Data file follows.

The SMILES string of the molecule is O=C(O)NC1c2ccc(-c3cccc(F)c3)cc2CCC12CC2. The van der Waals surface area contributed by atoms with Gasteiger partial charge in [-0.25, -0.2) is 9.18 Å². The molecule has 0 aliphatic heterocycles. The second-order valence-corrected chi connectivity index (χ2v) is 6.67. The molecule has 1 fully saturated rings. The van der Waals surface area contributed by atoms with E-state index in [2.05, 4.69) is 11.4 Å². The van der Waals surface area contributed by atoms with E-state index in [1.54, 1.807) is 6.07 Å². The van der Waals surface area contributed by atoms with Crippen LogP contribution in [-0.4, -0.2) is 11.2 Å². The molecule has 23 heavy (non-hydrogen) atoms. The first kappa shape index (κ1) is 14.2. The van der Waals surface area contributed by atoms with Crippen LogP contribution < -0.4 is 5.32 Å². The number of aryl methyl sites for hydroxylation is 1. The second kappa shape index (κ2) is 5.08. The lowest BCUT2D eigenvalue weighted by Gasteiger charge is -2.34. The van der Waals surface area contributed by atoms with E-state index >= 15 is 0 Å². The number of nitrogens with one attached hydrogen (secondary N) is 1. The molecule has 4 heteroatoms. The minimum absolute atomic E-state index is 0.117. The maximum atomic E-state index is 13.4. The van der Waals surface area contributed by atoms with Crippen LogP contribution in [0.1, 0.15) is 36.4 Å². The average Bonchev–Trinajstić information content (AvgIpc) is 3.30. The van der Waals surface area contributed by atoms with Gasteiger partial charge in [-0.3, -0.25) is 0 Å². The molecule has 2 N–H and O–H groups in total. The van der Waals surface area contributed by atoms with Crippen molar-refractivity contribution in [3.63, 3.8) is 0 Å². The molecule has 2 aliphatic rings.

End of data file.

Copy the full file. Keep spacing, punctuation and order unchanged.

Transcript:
The SMILES string of the molecule is O=C(O)NC1c2ccc(-c3cccc(F)c3)cc2CCC12CC2. The van der Waals surface area contributed by atoms with Gasteiger partial charge in [-0.25, -0.2) is 9.18 Å². The molecule has 0 aliphatic heterocycles. The second-order valence-corrected chi connectivity index (χ2v) is 6.67. The molecule has 1 fully saturated rings. The van der Waals surface area contributed by atoms with E-state index in [2.05, 4.69) is 11.4 Å². The van der Waals surface area contributed by atoms with E-state index in [1.54, 1.807) is 6.07 Å². The van der Waals surface area contributed by atoms with Crippen LogP contribution in [-0.4, -0.2) is 11.2 Å². The molecule has 23 heavy (non-hydrogen) atoms. The first kappa shape index (κ1) is 14.2. The van der Waals surface area contributed by atoms with Crippen LogP contribution < -0.4 is 5.32 Å². The number of aryl methyl sites for hydroxylation is 1. The second kappa shape index (κ2) is 5.08. The lowest BCUT2D eigenvalue weighted by Gasteiger charge is -2.34. The van der Waals surface area contributed by atoms with E-state index >= 15 is 0 Å². The number of nitrogens with one attached hydrogen (secondary N) is 1. The molecule has 4 heteroatoms. The minimum absolute atomic E-state index is 0.117. The maximum atomic E-state index is 13.4. The van der Waals surface area contributed by atoms with Crippen LogP contribution in [0.1, 0.15) is 36.4 Å². The average Bonchev–Trinajstić information content (AvgIpc) is 3.30. The van der Waals surface area contributed by atoms with Gasteiger partial charge in [-0.3, -0.25) is 0 Å². The molecule has 2 N–H and O–H groups in total. The van der Waals surface area contributed by atoms with Crippen molar-refractivity contribution in [3.63, 3.8) is 0 Å². The molecule has 2 aliphatic rings.